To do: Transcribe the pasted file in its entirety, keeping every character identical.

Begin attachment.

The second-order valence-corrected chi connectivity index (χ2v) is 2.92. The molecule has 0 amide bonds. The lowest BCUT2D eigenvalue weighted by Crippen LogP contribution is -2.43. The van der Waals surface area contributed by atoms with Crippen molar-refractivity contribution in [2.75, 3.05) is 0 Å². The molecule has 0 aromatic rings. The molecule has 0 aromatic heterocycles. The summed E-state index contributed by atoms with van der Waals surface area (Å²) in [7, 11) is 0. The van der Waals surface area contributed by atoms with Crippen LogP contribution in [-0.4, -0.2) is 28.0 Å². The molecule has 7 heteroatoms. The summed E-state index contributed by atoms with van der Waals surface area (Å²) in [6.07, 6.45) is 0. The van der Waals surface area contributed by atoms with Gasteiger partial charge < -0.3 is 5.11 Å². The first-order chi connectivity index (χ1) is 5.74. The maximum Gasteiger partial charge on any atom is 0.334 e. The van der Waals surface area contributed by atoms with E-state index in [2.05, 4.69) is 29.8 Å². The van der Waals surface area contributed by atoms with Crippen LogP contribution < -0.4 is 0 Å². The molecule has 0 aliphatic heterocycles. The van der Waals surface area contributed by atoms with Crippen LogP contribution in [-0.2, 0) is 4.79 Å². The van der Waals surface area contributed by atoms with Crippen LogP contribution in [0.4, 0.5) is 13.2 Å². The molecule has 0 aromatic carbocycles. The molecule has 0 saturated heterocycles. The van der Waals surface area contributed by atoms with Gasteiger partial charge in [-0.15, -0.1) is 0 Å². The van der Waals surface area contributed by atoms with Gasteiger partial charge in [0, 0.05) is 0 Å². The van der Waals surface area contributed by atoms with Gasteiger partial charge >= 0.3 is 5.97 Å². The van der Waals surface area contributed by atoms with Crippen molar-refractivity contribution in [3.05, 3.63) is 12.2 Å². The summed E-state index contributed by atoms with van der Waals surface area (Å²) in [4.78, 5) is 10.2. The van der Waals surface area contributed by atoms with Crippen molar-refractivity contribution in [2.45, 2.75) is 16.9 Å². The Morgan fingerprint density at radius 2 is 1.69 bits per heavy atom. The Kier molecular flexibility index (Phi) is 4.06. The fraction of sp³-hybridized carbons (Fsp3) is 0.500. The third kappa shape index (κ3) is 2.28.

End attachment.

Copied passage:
The second-order valence-corrected chi connectivity index (χ2v) is 2.92. The molecule has 0 amide bonds. The lowest BCUT2D eigenvalue weighted by Crippen LogP contribution is -2.43. The van der Waals surface area contributed by atoms with Crippen molar-refractivity contribution in [2.75, 3.05) is 0 Å². The molecule has 0 aromatic rings. The molecule has 0 aromatic heterocycles. The summed E-state index contributed by atoms with van der Waals surface area (Å²) in [7, 11) is 0. The van der Waals surface area contributed by atoms with Crippen LogP contribution in [-0.4, -0.2) is 28.0 Å². The molecule has 7 heteroatoms. The summed E-state index contributed by atoms with van der Waals surface area (Å²) in [6.07, 6.45) is 0. The van der Waals surface area contributed by atoms with Gasteiger partial charge < -0.3 is 5.11 Å². The first-order chi connectivity index (χ1) is 5.74. The maximum Gasteiger partial charge on any atom is 0.334 e. The van der Waals surface area contributed by atoms with E-state index in [2.05, 4.69) is 29.8 Å². The van der Waals surface area contributed by atoms with Crippen LogP contribution < -0.4 is 0 Å². The molecule has 0 aliphatic heterocycles. The van der Waals surface area contributed by atoms with Crippen LogP contribution in [-0.2, 0) is 4.79 Å². The van der Waals surface area contributed by atoms with Crippen LogP contribution in [0.4, 0.5) is 13.2 Å². The molecule has 0 aromatic carbocycles. The molecule has 0 saturated heterocycles. The van der Waals surface area contributed by atoms with Gasteiger partial charge in [-0.15, -0.1) is 0 Å². The van der Waals surface area contributed by atoms with Gasteiger partial charge in [0, 0.05) is 0 Å². The van der Waals surface area contributed by atoms with Gasteiger partial charge >= 0.3 is 5.97 Å². The van der Waals surface area contributed by atoms with Crippen molar-refractivity contribution in [3.05, 3.63) is 12.2 Å². The summed E-state index contributed by atoms with van der Waals surface area (Å²) in [4.78, 5) is 10.2. The van der Waals surface area contributed by atoms with Crippen molar-refractivity contribution in [2.45, 2.75) is 16.9 Å². The Morgan fingerprint density at radius 2 is 1.69 bits per heavy atom. The Kier molecular flexibility index (Phi) is 4.06. The fraction of sp³-hybridized carbons (Fsp3) is 0.500. The third kappa shape index (κ3) is 2.28.